At least it failed in the open position. How would you like to be drifting across a pond in a 185 with the wind blowing and have the starter relay stick closed after starting? Shut it down, turn off the master, climb up on the nose, take off the top cowl, beat the crap out of the relay with a screw driver, reinstall the cowl, get back in and start the engine before running aground on the downwind shore? Solution, get rid of the crap Cessna relay and replace it with a Cole-Hersey. These are made locally by the way.
    That would not be fun at all. And could be an easy way to loose cowl parts.

    Mine did stick in the closed position. The master switch then became the starter switch.

    I had this happen in a Cessna once too with the original contactor and in the closed position. A friend and I flew into Fish Lake Idaho and when we left it stuck. Same deal; the master became the starter switch. Realizing what happened I turned the master off when it started and flew home without electrical. This wasn’t an ice issue, it was summer time.

    Dealing with it in front of the hangar is much easier.
    "Fast is fine, but accuracy is everything." Wyatt Earp

  33. #33
    skywagon8a's Avatar
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    Or another time when taxing from the dock to a mooring, pulling the mixture and finding the engine still turning with the starter?
    N1PA

  34. #34

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    Sometimes a low voltage (battery) condition can cause contacts inside solenoid to “weld” themselves together and stick when activated.
    Not sure of the physics behind this but I’ve seen it happen a few times.

  35. #35
    wireweinie's Avatar
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    Quote Originally Posted by skywagon8a View Post
    At least it failed in the open position. How would you like to be drifting across a pond in a 185 with the wind blowing and have the starter relay stick closed after starting? Shut it down, turn off the master, climb up on the nose, take off the top cowl, beat the crap out of the relay with a screw driver, reinstall the cowl, get back in and start the engine before running aground on the downwind shore? Solution, get rid of the crap Cessna relay and replace it with a Cole-Hersey. These are made locally by the way.
    This situation is another argument for installing a master relay to replace the original Piper master switch. A stuck start relay can simply be shut off by shutting off the master relay as the master is in series with the start relay. If you have the original Piper master switch, the 'master' is just a switch that provides power to the main bus. The start relay is connected directly to the battery. In that system, with a stuck start relay, there's not much you can do except let the battery go dead and hope you don't burn up the starter.

    Web
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  36. #36
    BC12D-4-85's Avatar
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    I had a starter solenoid stick on a '79 C-185. 24V system with battery in the baggage, starter contactor on the firewall. Taxiing on floats while alone 150 miles out in the Bush in the middle of a lake. Only indication was a pegged ammeter.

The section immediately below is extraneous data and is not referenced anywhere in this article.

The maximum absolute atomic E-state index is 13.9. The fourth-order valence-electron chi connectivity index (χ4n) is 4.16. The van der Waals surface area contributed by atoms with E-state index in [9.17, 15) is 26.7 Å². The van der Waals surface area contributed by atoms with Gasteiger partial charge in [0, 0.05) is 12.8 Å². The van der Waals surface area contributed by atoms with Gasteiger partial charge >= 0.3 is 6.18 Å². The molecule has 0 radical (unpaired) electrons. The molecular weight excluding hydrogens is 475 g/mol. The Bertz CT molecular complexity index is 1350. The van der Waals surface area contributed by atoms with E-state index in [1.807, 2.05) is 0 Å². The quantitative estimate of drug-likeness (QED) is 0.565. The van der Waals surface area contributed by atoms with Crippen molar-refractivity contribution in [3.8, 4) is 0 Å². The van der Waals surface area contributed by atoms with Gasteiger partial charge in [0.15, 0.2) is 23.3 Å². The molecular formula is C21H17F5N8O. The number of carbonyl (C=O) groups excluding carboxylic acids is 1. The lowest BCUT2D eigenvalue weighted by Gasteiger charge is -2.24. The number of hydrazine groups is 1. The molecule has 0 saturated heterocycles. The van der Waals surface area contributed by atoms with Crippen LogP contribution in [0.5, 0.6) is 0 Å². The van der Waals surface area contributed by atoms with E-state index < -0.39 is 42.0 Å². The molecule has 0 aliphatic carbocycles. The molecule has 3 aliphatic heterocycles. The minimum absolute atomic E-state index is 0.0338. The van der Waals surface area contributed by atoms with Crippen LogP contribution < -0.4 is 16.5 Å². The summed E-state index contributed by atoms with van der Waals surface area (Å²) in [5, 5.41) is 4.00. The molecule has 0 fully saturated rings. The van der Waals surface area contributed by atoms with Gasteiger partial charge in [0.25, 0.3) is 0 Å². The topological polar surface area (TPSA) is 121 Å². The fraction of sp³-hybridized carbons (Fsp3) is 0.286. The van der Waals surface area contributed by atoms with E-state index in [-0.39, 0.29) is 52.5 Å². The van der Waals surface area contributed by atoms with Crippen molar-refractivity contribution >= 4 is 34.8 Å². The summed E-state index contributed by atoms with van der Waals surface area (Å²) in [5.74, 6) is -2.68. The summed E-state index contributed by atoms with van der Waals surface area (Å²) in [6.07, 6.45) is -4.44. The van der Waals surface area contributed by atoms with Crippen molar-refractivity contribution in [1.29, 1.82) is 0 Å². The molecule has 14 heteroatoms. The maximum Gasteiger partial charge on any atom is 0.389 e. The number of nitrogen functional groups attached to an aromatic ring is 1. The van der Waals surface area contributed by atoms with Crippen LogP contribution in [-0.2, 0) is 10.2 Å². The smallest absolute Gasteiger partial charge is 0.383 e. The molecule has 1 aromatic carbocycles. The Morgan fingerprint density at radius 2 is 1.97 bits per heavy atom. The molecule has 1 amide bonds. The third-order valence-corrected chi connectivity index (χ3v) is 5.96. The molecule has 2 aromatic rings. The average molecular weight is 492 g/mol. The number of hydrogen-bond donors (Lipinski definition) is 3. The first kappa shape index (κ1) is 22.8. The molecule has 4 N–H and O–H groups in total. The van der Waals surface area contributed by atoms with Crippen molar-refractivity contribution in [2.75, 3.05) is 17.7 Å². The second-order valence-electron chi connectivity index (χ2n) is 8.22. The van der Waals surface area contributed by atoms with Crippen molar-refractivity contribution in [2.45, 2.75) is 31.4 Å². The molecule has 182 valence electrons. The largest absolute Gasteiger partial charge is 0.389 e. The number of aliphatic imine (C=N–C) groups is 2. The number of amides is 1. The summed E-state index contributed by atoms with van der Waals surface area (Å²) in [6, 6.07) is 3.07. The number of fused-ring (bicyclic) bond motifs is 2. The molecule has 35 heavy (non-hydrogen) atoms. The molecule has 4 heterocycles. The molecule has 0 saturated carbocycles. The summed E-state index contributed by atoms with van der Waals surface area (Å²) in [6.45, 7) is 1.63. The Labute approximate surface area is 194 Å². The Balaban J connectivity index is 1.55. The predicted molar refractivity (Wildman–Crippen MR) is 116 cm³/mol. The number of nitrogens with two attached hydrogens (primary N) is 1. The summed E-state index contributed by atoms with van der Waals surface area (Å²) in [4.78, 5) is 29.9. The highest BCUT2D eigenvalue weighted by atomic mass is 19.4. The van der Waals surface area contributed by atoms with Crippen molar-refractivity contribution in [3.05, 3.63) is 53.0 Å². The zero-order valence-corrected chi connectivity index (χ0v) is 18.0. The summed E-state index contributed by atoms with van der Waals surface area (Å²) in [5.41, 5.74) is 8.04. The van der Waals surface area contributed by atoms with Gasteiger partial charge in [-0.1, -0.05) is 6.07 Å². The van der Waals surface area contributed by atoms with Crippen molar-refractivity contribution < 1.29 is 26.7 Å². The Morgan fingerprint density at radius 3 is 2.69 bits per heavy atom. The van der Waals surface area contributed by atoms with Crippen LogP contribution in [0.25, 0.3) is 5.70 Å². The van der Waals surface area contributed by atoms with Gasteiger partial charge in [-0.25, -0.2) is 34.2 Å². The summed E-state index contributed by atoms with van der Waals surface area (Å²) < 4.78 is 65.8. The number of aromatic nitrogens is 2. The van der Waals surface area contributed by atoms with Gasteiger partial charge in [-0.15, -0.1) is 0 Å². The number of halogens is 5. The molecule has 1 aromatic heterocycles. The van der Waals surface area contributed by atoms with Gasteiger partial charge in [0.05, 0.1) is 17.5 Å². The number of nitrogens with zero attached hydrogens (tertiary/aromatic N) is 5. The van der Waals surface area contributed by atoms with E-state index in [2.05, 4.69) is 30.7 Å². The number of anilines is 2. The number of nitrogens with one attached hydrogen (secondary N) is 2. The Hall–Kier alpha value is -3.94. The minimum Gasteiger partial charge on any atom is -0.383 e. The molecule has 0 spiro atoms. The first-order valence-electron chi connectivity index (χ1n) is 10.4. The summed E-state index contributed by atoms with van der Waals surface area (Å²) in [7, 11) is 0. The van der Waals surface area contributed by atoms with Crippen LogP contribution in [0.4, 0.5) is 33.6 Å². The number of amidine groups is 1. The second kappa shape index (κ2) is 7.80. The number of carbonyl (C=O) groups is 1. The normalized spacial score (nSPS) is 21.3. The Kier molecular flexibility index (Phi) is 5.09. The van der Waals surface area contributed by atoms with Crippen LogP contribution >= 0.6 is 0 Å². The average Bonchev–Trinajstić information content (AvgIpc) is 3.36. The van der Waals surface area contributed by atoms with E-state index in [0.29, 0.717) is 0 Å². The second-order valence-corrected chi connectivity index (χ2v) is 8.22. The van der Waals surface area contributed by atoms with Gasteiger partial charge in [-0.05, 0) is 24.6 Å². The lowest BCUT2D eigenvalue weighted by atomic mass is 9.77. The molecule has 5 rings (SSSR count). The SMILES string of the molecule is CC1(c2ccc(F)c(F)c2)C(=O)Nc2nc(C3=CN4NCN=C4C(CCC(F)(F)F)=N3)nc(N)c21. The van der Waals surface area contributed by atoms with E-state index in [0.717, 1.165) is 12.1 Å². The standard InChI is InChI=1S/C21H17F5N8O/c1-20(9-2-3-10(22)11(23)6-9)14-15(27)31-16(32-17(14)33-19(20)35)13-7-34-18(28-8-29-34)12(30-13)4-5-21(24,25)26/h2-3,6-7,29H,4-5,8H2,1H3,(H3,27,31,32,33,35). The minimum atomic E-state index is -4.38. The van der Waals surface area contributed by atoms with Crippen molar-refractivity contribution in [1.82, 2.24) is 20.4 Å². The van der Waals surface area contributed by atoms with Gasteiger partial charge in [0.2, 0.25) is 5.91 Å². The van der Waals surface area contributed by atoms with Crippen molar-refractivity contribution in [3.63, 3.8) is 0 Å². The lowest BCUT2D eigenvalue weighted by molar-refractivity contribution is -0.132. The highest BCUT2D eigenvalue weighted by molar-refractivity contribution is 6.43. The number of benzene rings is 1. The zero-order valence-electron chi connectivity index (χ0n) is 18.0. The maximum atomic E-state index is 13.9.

Shut down master switch and stopped starter. Too far to paddle to shore and no way to charge a dead battery. No radio contact with mechanics. Did Skywagon's post #31 after reading owner's manual wiring diagram and following the big wire back from the starter to a relay. Mosquitoes and I beat on assumed faulty component a few times until it unstuck. Carried a spare from then on.

    Gary
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  37. #37

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    This issue seems more common than I realized. I've had it happen both ways. Once, on skis a long way from help, turned the key and nothing, not even a click. I hand propped it to start and get out of there, and found out later about the "hit it with something" method. Another time, fortunately at home, the master became the starter.

  38. #38
    skywagon8a's Avatar
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    This is beginning to sound like the old mechanics joke: "Use a bigger hammer"!
    N1PA

  39. #39
    hotrod180's Avatar
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    Them old mechanics knew their stuff!
    Cessna Skywagon-- accept no substitute!
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  40. #40
    aktango58's Avatar
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    Quote Originally Posted by skywagon8a View Post
    Or another time when taxing from the dock to a mooring, pulling the mixture and finding the engine still turning with the starter?
    Reading your two stories, your 185's value just went down $0.10!

    Bryan, I had far fewer issues once I moved into a hangar. One of the big changes I did make though was to ensure I had the door open and a fan running at least some of the time to blow air through the hangar and plane. The breeze would dry stuff out much better than heat, duh, and keeping/getting the plane dry reduced my failure rate immensely. I spent summers on floats also.

    I like the drill and dry method. Lots of electrical stuff gets fixed sitting on the furnace. Even some solid state stuff seems to improve once you get them dry.
    I don't know where you've been me lad, but I see you won first Prize!